Easy Rider

Dennis Hopper, USA, 1969, 95 minutes

Two counter-culture bikers, Wyatt / Captain America (Peter Fonda) and Billy / "the kid" (Dennis Hopper), travel from Los Angeles to the New Orleans Mardi Gras on their motorbikes, encountering predictable incomprehension and hostility from small-town rednecks. Arrested in one such burgh, they are rescued from jail by a sympathetic, alcoholic lawyer, George Hanson (Jack Nicolson), who decides to throw in his lot with them in their quest for the real - i.e. read mythic - America...^

Is it any good? The answer has to be a qualified yes. It lacks the intelligence and insight of Bob Rafelson's Five Easy Pieces, not coincidentally also starring Nicolson and made the following year, and somewhat overdoes the showy technique, without always convincing that this or that device was used for any reason other than "because we can" or because it "looked cool" through a marijuana haze.

Then again, this self-indulgence is also in perfect accord with one of the key themes of the film and the general times and culture within which it was made a nd to which it is indelibly, umbilically connected: the importance of freedom, of doing one's own thing, man...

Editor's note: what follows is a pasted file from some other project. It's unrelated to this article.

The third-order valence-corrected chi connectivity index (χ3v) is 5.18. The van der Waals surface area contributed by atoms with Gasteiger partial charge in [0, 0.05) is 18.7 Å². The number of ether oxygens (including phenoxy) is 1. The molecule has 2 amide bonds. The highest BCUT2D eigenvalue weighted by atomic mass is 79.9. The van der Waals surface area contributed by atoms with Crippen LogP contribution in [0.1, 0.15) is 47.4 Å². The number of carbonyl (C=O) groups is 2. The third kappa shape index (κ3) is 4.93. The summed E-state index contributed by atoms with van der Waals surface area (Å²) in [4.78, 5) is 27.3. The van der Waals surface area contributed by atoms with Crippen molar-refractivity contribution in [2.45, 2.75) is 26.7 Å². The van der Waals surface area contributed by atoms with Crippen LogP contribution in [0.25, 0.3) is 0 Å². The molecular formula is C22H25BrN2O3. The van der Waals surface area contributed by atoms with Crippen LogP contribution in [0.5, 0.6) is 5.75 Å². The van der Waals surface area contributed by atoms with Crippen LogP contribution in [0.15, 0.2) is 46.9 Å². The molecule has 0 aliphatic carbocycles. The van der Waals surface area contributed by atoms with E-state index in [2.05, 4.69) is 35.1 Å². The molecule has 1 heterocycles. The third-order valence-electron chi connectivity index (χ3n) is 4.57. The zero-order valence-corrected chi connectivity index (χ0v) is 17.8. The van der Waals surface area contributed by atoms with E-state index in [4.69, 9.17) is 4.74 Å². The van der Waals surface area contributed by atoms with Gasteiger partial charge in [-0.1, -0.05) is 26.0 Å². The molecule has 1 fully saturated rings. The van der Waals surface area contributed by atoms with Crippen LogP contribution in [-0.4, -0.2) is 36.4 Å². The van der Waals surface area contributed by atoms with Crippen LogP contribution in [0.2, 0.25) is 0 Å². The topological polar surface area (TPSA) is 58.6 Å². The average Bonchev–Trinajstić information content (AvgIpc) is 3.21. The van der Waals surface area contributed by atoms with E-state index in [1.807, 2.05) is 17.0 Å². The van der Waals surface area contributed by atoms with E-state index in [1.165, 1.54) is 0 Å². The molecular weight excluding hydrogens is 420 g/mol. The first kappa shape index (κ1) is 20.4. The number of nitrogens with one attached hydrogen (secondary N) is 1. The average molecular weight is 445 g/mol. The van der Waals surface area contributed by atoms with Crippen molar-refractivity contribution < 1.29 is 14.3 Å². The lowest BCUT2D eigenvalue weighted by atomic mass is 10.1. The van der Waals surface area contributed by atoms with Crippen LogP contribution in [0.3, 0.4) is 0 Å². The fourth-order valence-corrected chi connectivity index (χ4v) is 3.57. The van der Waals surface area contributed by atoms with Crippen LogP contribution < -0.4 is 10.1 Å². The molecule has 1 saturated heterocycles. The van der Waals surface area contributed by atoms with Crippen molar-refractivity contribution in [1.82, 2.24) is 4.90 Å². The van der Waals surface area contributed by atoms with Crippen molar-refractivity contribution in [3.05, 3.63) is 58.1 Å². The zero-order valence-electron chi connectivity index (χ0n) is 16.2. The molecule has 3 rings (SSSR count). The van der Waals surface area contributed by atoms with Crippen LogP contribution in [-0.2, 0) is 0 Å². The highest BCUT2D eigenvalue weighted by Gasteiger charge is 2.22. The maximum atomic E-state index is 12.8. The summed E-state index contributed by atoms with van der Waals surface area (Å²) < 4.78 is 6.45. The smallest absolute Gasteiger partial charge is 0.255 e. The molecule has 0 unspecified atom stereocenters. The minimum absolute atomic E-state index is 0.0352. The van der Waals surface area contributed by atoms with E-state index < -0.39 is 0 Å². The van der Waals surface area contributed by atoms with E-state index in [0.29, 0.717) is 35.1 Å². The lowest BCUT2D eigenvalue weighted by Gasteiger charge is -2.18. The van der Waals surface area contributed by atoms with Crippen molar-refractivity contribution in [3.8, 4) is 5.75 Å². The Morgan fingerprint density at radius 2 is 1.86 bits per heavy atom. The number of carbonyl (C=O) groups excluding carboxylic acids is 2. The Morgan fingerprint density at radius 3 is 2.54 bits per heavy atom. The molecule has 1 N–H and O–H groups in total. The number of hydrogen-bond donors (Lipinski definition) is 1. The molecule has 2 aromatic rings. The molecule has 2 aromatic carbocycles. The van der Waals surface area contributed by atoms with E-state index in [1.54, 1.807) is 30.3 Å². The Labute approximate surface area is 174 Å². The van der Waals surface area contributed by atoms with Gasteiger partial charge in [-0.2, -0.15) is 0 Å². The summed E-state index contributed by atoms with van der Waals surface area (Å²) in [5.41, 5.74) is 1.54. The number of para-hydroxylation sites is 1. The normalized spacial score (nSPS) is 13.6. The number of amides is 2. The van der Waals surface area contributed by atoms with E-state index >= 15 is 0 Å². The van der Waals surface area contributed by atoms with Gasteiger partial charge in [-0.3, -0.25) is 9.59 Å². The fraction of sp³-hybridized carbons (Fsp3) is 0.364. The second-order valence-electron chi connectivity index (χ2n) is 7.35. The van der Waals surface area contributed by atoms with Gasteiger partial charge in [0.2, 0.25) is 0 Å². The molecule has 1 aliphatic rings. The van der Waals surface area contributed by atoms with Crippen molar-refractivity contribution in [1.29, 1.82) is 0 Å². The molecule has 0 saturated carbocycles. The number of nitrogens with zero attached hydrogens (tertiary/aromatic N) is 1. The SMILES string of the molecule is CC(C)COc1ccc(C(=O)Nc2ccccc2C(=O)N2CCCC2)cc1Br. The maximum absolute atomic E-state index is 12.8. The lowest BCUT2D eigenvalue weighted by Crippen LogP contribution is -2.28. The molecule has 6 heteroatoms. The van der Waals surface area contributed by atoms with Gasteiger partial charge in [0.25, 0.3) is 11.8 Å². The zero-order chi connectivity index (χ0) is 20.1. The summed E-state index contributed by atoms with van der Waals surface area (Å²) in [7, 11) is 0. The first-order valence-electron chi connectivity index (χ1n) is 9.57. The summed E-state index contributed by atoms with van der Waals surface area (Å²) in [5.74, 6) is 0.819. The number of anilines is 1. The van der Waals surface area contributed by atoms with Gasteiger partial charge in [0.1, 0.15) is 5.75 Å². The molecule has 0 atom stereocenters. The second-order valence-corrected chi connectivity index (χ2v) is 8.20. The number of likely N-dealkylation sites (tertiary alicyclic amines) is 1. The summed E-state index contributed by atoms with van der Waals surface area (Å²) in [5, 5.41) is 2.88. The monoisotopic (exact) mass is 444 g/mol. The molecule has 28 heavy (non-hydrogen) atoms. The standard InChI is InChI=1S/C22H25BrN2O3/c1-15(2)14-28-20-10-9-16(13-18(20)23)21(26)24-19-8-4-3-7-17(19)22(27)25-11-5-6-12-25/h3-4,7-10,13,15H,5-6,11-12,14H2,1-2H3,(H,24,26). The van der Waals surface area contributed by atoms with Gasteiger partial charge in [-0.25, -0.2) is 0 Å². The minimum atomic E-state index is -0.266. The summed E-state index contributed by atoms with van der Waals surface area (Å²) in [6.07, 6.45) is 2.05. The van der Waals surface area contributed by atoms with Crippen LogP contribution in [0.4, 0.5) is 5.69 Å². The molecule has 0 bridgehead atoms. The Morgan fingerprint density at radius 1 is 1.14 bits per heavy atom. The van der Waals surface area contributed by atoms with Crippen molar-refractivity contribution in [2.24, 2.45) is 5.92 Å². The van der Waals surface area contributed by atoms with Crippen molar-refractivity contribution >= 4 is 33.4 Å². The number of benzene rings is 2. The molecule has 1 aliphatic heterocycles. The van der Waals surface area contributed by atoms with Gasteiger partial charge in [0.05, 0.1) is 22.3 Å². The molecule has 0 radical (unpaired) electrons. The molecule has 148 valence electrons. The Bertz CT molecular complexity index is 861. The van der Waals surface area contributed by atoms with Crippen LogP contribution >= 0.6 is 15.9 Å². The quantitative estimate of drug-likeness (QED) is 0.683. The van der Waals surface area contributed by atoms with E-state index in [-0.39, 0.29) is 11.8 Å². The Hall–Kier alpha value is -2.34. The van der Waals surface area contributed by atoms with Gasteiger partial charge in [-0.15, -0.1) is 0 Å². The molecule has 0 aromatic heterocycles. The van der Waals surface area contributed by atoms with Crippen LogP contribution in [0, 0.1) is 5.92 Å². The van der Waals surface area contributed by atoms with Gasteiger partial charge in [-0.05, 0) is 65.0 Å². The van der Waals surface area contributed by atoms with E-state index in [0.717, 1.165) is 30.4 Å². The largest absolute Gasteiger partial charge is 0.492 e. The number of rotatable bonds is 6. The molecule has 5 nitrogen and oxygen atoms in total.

Review by Michel Gentil
Written for EUFS Programme Autumn 2007

Easy Rider has dated badly though perhaps in today's drug culture it is due for reappraisal. Two hippy motor-cyclists (Dennis Hopper, Peter Fonda) set out from Los Angeles looking for their own American Dream: the Mardi Gras, freak-out, and the best whorehouse in the union. Speeding along the highways they discover sunsets, grazing sheep, and rolling hills, they discover a vast, mysterious, empty continent, and they discover rednecks.

Easy Rider conveyed excellently the yearning vision of a different way of life in a country full of beauty, optimism and adventure, when nearly all Hollywood films were clinging to old American values hoping they'd survive the turbulent times. Hopper and Fonda mumble about doing their own thing in their own time, a phrase which gets intensely irritating as the film progresses, there is a crude pschedelic New Orleans sequence (filmed on 16 mm) which is a bad cinematic trip to 2001's good trip, and the ending smacks of self martyrdom. But there are two reasons why this film should be considered important. 1) before this film came out hardly anyone had heard of cocaine; after its release everyone was using it, and 2) Jack Nicholson, to whom many critics reacted as if this were his debut despite having a back catalogue of 20 (forgettable) film appearances. Jack himself has said that if Easy Rider had never come along he would probably have ended up as a studio executive.

Review by Stephen Cox
Taken from EUFS Programme 1995-96